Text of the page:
reorganisation and destruction of irish catholic churches

Re: reorganisation and destruction of irish catholic churche

Postby Praxiteles » Mon Jan 16, 2012 2:17 pm

Famous fresco by Clarke goes on display in Donegal


A famous fresco painted by the country's greatest acknowledged stained glass artist, Harry Clarke, and which had been hidden for decades at a County Donegal Cathedral, was finally unveiled this week.

The fresco of an angel had been left hidden for decades under several layers of paint at the back of the altar at Saint Eunan's Cathedral in Letterkenny and was by unveiled after restoration works costing €700,000 were recently completed.

Restorer Ruth Rothwell said, “The discovery of the painting was a very welcome find.”

“We suspected that something might be there. Over the years, the gold leaf and bright colours went out of fashion and were painted over. It was a slow and painstaking job but it was really worth it in the end when we discovered the painting and started to restore it.

“In total, it took three months to restore the painting, most of which was spent removing six layers of paint. Once this was done paint analysis was carried out to discover the exact colours used in the original painting so we could reproduce those.”

According to Ms Rothwell, it is believed that the painting was, “painted on a canvass at Harry Clarke's studio in Dublin and then stuck onto the Cathedral wall using a rabbit skin glue.”

It is also believed that much of the paint used was a gold Italian colour.

Commenting on the find, local curate Fr Eammon Kelly said, “It looked lovely and we didn't know whether it had been destroyed or not. We are delighted that it has been uncovered and it really adds to what has been an absolutely beautiful restoration.”
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Re: reorganisation and destruction of irish catholic churche

Postby Praxiteles » Thu Jan 26, 2012 9:53 am

A.W.N. Pugin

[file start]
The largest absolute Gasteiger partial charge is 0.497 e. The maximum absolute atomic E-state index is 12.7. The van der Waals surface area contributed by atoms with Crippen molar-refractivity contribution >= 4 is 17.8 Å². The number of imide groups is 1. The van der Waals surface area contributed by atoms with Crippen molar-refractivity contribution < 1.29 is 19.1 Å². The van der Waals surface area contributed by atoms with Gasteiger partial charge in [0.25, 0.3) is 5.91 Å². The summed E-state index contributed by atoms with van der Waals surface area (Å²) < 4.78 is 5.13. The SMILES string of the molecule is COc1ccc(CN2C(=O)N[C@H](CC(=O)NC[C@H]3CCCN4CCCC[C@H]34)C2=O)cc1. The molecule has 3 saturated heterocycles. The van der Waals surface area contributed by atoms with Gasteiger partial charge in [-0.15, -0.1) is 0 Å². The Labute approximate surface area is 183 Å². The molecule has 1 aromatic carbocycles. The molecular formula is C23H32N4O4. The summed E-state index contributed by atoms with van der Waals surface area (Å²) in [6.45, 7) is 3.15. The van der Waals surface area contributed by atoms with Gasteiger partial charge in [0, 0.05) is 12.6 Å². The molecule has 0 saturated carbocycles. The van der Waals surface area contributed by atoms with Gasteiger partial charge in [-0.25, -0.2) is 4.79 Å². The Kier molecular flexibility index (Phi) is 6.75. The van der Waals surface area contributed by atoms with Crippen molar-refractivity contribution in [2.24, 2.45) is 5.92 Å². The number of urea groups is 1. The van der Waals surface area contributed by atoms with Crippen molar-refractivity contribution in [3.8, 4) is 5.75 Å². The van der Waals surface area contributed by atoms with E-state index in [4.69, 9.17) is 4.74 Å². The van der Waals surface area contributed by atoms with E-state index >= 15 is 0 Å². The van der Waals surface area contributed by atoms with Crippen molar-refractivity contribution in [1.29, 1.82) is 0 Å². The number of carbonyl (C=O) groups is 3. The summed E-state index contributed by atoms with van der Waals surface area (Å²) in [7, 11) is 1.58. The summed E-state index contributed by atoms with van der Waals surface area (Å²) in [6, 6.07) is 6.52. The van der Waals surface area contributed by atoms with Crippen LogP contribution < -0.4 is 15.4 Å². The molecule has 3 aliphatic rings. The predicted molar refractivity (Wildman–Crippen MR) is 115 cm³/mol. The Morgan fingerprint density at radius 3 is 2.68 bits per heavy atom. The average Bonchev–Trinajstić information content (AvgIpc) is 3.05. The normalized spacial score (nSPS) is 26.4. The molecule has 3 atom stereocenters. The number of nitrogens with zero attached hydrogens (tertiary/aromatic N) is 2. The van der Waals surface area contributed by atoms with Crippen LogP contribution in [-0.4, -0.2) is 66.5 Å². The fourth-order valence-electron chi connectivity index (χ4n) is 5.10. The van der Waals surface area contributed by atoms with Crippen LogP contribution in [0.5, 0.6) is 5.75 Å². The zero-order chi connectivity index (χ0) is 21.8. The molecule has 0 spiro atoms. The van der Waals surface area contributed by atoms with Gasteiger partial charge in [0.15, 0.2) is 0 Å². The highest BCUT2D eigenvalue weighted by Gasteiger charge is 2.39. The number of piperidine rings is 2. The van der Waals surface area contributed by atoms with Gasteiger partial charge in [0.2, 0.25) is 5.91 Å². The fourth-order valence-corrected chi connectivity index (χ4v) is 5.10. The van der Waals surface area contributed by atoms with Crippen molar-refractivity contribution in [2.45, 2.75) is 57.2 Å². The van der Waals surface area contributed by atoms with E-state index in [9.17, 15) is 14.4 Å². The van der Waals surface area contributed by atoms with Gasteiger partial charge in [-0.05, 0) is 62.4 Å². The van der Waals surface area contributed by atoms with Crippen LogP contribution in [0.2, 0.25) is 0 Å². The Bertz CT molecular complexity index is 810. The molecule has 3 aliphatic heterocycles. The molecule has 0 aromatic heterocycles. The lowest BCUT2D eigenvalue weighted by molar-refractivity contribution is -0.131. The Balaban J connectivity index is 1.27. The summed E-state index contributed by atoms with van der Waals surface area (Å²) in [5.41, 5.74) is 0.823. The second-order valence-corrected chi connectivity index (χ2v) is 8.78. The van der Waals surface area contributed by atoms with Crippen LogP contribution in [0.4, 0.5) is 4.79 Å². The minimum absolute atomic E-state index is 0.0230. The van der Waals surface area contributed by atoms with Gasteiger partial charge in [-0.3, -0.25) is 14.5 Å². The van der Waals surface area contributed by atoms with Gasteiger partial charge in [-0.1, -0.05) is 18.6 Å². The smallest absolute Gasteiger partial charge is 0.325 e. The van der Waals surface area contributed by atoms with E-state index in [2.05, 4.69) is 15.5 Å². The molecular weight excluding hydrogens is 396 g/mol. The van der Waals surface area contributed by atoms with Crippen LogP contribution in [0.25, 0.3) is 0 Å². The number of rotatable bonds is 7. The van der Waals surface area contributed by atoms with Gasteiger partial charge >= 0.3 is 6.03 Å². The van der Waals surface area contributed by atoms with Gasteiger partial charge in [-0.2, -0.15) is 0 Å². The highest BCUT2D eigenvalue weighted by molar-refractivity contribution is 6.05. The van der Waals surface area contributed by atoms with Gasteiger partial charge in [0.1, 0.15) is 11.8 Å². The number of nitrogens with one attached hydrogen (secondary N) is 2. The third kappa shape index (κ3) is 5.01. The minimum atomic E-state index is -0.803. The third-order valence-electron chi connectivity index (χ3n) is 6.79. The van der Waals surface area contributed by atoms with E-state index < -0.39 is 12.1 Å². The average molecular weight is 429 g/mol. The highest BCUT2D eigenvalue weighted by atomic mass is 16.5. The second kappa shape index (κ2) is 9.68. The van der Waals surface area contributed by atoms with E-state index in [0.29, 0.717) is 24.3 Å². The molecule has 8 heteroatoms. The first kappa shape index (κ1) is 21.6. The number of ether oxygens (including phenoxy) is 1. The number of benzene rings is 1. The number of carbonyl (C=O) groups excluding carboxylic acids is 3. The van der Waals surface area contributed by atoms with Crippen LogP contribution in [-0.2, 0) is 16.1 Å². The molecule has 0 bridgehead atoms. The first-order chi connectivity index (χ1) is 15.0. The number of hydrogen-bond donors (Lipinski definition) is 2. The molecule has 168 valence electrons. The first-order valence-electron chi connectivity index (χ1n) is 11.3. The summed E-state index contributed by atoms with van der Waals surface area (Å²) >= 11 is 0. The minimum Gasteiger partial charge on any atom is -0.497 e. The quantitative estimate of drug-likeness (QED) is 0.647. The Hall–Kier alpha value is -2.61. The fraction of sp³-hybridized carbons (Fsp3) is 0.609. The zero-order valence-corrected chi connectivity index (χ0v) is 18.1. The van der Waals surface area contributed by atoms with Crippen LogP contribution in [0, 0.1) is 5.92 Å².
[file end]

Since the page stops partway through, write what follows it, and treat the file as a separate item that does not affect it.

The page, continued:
A programme on the BBC Four

http://www.bbc.co.uk/programmes/p00n58pm
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Re: reorganisation and destruction of irish catholic churche

Postby Praxiteles » Tue Jan 31, 2012 1:30 pm

Directory of Stained Glass in Wales


http://stainedglass.llgc.org.uk/
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Re: reorganisation and destruction of irish catholic churche

Postby Praxiteles » Wed Feb 15, 2012 4:56 pm

Richard Hurley

The following was recently published in New Liturgy:

The following spoken by Fr Jones at the introduction to the Funeral Mass recalls Richard’s life-long contribution to church art and architecture.

"Richard’s strong, Christian faith found a marvellous expression in his chosen profession. Church architecture and Richard have been a wonderful story since the 1950s. As a young architect he was a member of the Church Exhibitions Committee of the Royal Institute of Architects of Ireland. That would lead to membership of the newly established panel on church art and architecture of the Bishops’ Commission for Liturgy, formed during the Second Vatican Council and then becoming in 1965 the Advisory Committee on Sacred Art and Architecture. Richard was a member of that commission for over forty years, serving as its chairperson for nine years, after the death of his great friend, Mgr Seán Swayne. Both, around the same age, were mentors to one another, but not simply Seán offering the liturgical perspective and Richard expressing that in architectural terms. Both were persons of liturgy and architecture, for worship has to be expressed in the human condition, by the human spirit and body.

Richard has also served for many years as a member of our Dublin Diocesan Art and Architecture Commission.

For over a half a century, with passion, Richard engaged in the work of design and colour. He worked to high standards, sometimes disappointed by our failure to work to a vision captured in the Second Vatican Council, not just in the 1960s and times past, but also today when so many want to revert to a past long gone.